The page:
House Speaker Paul D. Ryan backed away Wednesday from legislative action to ban "bump stocks," the device a mass shooter used in Las Vegas earlier this month to create machine-gun-like rapid fire from his legal semiautomatic rifle, killing 58.
Instead, Ryan and many of his fellow House Republicans hope the Bureau of Alcohol, Tobacco, Firearms and Explosives (ATF) will act administratively to outlaw the devices, which the agency ruled legal in 2010.
"We think the regulatory fix is the smartest, quickest fix, and then, frankly, we'd like to know how it happened in the first place," Ryan (Wis.) told reporters Wednesday. He did not discuss pursuing legislation to address the issue.
Ryan made his remarks a day after 20 bipartisan House members backed a bill to ban bump stocks and similar devices meant to accelerate the firing rate of semiautomatic rifles.
The bill, sponsored by Reps. Carlos Curbelo (R-Fla.) and Seth Moulton (D-Mass.), would make it illegal to manufacture, own or transfer any device that "is designed and functions to increase the rate of fire of a semiautomatic rifle but does not convert the semiautomatic rifle into a machinegun."
Fully automatic machine guns, which fire off multiple rounds with a single pull of the trigger, are much more tightly regulated than semiautomatic weapons under federal law, and it generally is illegal to own guns of that type manufactured after 1986. Bump stocks avoid those restrictions by utilizing a semiautomatic weapon's recoil to repeatedly engage the trigger.
Curbelo said Tuesday that administrative action alone would not solve the issue, noting that ATF has previously ruled that the devices should not be regulated like machine guns.
"If they were to get sued after changing that interpretation, the plaintiffs would have a very strong case, given the agency's previous determinations," he said. "So if people agree with banning these devices, let's pass a law. It's the best way to make sure it gets done."
Ryan's comments Wednesday went somewhat further than his comments last Thursday, shortly after the National Rifle Association issued a statement saying that bump stocks ought to be more tightly restricted and that ATF ought to revisit its prior rulings.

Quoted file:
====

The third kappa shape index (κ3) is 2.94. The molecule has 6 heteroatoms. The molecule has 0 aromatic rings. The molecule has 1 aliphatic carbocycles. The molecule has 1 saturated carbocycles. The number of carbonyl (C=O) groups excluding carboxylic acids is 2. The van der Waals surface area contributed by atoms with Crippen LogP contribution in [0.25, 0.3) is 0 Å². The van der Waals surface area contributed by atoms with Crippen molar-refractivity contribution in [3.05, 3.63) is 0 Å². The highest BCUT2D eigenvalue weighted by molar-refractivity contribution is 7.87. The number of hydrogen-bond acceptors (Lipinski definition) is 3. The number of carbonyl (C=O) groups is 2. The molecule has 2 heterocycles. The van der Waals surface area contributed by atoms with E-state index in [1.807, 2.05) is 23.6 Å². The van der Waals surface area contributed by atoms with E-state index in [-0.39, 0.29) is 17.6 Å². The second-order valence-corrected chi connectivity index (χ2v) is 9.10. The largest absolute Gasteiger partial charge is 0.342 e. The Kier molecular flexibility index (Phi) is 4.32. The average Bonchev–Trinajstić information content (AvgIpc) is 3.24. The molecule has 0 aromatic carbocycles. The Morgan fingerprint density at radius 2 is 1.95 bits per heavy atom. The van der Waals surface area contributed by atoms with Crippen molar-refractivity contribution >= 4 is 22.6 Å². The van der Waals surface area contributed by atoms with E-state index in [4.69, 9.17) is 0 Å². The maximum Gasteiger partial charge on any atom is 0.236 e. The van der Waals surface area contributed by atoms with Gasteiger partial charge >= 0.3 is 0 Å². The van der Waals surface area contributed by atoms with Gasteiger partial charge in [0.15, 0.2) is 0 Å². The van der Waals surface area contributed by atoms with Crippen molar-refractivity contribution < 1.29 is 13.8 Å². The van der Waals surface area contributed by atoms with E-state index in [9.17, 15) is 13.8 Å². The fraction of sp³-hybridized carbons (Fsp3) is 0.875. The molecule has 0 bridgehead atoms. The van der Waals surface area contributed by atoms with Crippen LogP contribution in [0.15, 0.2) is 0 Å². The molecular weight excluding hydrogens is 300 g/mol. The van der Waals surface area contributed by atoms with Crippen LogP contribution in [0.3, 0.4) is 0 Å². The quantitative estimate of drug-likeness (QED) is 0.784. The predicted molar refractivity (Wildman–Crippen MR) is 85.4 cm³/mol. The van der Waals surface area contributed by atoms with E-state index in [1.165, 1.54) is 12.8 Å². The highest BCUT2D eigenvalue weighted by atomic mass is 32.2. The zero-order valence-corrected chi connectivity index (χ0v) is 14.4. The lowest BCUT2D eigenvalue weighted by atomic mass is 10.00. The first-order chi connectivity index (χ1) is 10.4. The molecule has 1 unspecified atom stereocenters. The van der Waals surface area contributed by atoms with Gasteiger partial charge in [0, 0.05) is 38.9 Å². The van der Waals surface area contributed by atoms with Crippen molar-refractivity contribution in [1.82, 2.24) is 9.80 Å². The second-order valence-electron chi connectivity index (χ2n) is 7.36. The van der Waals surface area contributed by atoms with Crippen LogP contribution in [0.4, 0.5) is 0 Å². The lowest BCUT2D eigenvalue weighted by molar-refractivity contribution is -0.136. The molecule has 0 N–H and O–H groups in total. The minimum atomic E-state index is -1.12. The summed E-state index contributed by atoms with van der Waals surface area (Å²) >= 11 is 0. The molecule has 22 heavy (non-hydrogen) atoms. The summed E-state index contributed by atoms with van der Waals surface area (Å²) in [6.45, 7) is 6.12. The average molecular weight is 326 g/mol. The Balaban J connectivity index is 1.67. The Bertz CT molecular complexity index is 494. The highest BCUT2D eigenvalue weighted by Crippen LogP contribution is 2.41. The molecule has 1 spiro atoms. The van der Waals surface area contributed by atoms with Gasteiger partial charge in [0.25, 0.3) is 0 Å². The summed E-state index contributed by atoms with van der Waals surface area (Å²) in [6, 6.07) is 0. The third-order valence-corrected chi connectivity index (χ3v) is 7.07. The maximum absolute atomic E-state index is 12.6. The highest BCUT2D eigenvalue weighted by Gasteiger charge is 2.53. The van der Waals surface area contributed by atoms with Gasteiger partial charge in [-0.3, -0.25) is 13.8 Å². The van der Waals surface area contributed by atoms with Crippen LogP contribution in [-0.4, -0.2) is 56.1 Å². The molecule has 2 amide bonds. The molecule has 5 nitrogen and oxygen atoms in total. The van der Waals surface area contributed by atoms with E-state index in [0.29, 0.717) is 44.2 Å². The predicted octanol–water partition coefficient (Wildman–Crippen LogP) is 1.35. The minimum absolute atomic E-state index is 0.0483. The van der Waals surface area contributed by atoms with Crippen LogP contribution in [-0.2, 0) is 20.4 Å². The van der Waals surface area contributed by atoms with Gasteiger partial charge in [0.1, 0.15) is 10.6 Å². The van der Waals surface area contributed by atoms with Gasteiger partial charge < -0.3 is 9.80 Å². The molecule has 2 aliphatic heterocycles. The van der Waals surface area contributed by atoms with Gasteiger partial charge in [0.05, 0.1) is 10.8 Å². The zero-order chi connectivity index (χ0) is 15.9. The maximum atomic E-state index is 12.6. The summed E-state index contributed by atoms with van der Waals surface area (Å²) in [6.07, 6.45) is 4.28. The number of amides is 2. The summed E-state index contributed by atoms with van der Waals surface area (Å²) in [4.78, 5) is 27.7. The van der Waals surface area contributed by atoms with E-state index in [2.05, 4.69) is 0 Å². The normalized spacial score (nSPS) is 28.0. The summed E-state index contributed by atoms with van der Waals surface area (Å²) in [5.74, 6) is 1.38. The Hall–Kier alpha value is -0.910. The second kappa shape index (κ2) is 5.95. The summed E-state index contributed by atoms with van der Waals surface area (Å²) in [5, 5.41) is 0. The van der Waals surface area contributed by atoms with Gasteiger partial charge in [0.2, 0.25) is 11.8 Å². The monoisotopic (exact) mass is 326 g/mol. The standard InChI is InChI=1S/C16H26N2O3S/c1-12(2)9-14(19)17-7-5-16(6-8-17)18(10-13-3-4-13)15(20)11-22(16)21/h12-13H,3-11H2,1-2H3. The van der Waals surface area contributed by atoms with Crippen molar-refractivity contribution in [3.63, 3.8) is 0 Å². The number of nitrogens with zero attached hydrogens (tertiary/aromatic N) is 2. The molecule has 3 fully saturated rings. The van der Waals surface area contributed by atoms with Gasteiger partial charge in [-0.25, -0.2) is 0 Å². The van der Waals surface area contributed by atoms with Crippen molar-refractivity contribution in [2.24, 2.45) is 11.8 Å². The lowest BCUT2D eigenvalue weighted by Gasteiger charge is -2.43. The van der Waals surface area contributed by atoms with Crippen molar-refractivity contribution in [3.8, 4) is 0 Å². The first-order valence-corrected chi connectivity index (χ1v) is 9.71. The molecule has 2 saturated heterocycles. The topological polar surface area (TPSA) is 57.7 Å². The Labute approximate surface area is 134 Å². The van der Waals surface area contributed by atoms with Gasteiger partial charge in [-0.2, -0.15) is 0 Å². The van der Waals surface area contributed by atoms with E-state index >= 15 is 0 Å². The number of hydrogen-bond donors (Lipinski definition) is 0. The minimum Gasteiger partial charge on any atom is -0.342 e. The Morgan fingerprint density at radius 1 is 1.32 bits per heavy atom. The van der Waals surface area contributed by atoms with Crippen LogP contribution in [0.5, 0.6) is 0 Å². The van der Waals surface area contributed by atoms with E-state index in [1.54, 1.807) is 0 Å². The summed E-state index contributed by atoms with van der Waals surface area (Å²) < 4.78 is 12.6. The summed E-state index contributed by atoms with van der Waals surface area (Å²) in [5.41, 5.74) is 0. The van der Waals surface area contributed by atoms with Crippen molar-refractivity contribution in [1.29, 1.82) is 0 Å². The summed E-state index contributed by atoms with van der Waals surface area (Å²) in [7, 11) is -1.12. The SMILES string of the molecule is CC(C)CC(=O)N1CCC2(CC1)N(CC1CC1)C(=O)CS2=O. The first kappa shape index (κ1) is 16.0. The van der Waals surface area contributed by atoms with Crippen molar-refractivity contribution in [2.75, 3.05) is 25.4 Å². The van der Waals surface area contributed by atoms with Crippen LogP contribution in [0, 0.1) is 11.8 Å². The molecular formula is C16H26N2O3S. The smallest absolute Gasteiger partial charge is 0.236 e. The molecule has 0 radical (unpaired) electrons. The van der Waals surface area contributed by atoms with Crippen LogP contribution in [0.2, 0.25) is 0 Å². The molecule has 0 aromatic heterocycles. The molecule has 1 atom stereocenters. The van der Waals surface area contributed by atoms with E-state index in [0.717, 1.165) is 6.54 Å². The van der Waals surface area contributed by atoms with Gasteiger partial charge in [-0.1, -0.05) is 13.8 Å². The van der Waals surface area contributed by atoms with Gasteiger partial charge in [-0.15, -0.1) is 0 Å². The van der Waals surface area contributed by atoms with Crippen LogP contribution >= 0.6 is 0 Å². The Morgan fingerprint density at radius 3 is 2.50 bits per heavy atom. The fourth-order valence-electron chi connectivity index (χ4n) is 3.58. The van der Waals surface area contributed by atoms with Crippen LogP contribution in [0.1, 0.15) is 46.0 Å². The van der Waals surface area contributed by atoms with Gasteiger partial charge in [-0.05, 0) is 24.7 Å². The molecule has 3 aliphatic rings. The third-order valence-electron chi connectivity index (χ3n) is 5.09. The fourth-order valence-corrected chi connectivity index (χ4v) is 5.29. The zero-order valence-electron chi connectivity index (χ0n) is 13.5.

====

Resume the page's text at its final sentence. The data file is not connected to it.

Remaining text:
"Fully automatic weapons have been outlawed for many, many years," Ryan said last Thursday. "This seems to be a way of going around that, so obviously we need to look how we can tighten up the compliance with this law so that fully automatic weapons are banned."
Mary Markos, an ATF spokeswoman, said Wednesday that the agency is "not releasing anything at this time" regarding its regulation of bump stocks.
Although many gun-rights advocates in Congress have expressed a willingness to restrict bump stocks and similar devices, they are wary of taking action through legislation. With the presidency and both chambers of Congress under GOP control, and yet few pieces of major legislation signed into law, multiple House Republicans said privately this week that it would be politically untenable to put a gun-control bill on President Trump's desk.
"It's the height of irony if we don't repeal Obamacare, we don't cut taxes, but we do implement more gun control," said Rep. Thomas Massie (R-Ky.), chairman of the House Second Amendment Caucus. "That's a perversion of the GOP agenda, and I think my colleagues recognize that, which is why they're hoping the ATF will do it."
But there may be a critical mass of moderate Republicans that could help push a bump-stock bill to the fore. Curbelo said Tuesday that he expected to add "many more" Republican co-sponsors to his measure in the coming days.
A Washington Post count of GOP lawmakers suggests that enough Republicans are willing to join with Democrats in the House to pass a ban.
Gun-control advocates, meanwhile, also are pushing for legislation. Mark Kelly, the co-founder of Americans for Responsible Solutions, told reporters Friday that legislation is the most reliable way not only to restrict bump stocks but also deal with the ancillary issues any new restrictions might create.
"We don't want people to have automatic weapons that we don't know who they are, they're not registered. These people aren't fingerprinted. That is not a good scenario," he said. "We need to put these people in the position that the thing that they have, that they are now holding something that is illegal for them to be in possession of."